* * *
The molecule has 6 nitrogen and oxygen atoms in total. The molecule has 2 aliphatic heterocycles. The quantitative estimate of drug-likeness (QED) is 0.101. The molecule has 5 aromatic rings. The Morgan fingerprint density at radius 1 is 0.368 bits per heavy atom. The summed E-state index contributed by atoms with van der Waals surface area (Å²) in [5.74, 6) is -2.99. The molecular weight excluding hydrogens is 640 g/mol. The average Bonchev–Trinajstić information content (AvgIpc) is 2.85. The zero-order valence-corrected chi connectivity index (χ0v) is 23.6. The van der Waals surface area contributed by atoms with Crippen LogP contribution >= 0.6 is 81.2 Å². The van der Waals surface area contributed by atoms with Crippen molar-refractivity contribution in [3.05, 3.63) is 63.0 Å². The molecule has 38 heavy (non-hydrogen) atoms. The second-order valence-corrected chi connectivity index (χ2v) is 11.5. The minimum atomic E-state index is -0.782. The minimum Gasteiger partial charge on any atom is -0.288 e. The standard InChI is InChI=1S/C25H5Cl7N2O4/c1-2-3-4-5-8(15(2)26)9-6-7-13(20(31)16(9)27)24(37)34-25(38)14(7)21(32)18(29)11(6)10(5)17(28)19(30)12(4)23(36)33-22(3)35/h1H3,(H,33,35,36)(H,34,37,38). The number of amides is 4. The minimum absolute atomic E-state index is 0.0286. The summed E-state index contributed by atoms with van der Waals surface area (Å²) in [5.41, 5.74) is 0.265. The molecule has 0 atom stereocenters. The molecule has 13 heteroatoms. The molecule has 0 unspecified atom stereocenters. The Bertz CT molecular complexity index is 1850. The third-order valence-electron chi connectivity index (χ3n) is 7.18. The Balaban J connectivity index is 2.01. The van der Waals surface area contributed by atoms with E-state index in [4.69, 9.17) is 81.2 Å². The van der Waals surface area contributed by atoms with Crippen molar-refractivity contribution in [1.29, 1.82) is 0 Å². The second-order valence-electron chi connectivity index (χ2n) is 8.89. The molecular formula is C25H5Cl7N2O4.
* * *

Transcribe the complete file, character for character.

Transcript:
The molecule has 6 nitrogen and oxygen atoms in total. The molecule has 2 aliphatic heterocycles. The quantitative estimate of drug-likeness (QED) is 0.101. The molecule has 5 aromatic rings. The Morgan fingerprint density at radius 1 is 0.368 bits per heavy atom. The summed E-state index contributed by atoms with van der Waals surface area (Å²) in [5.74, 6) is -2.99. The molecular weight excluding hydrogens is 640 g/mol. The average Bonchev–Trinajstić information content (AvgIpc) is 2.85. The zero-order valence-corrected chi connectivity index (χ0v) is 23.6. The van der Waals surface area contributed by atoms with Crippen LogP contribution >= 0.6 is 81.2 Å². The van der Waals surface area contributed by atoms with Crippen molar-refractivity contribution in [3.05, 3.63) is 63.0 Å². The molecule has 38 heavy (non-hydrogen) atoms. The second-order valence-corrected chi connectivity index (χ2v) is 11.5. The minimum atomic E-state index is -0.782. The minimum Gasteiger partial charge on any atom is -0.288 e. The standard InChI is InChI=1S/C25H5Cl7N2O4/c1-2-3-4-5-8(15(2)26)9-6-7-13(20(31)16(9)27)24(37)34-25(38)14(7)21(32)18(29)11(6)10(5)17(28)19(30)12(4)23(36)33-22(3)35/h1H3,(H,33,35,36)(H,34,37,38). The number of amides is 4. The minimum absolute atomic E-state index is 0.0286. The summed E-state index contributed by atoms with van der Waals surface area (Å²) in [5.41, 5.74) is 0.265. The molecule has 0 atom stereocenters. The molecule has 13 heteroatoms. The molecule has 0 unspecified atom stereocenters. The Bertz CT molecular complexity index is 1850. The third-order valence-electron chi connectivity index (χ3n) is 7.18. The Balaban J connectivity index is 2.01. The van der Waals surface area contributed by atoms with E-state index in [4.69, 9.17) is 81.2 Å². The van der Waals surface area contributed by atoms with Crippen molar-refractivity contribution in [1.29, 1.82) is 0 Å². The second-order valence-electron chi connectivity index (χ2n) is 8.89. The molecular formula is C25H5Cl7N2O4.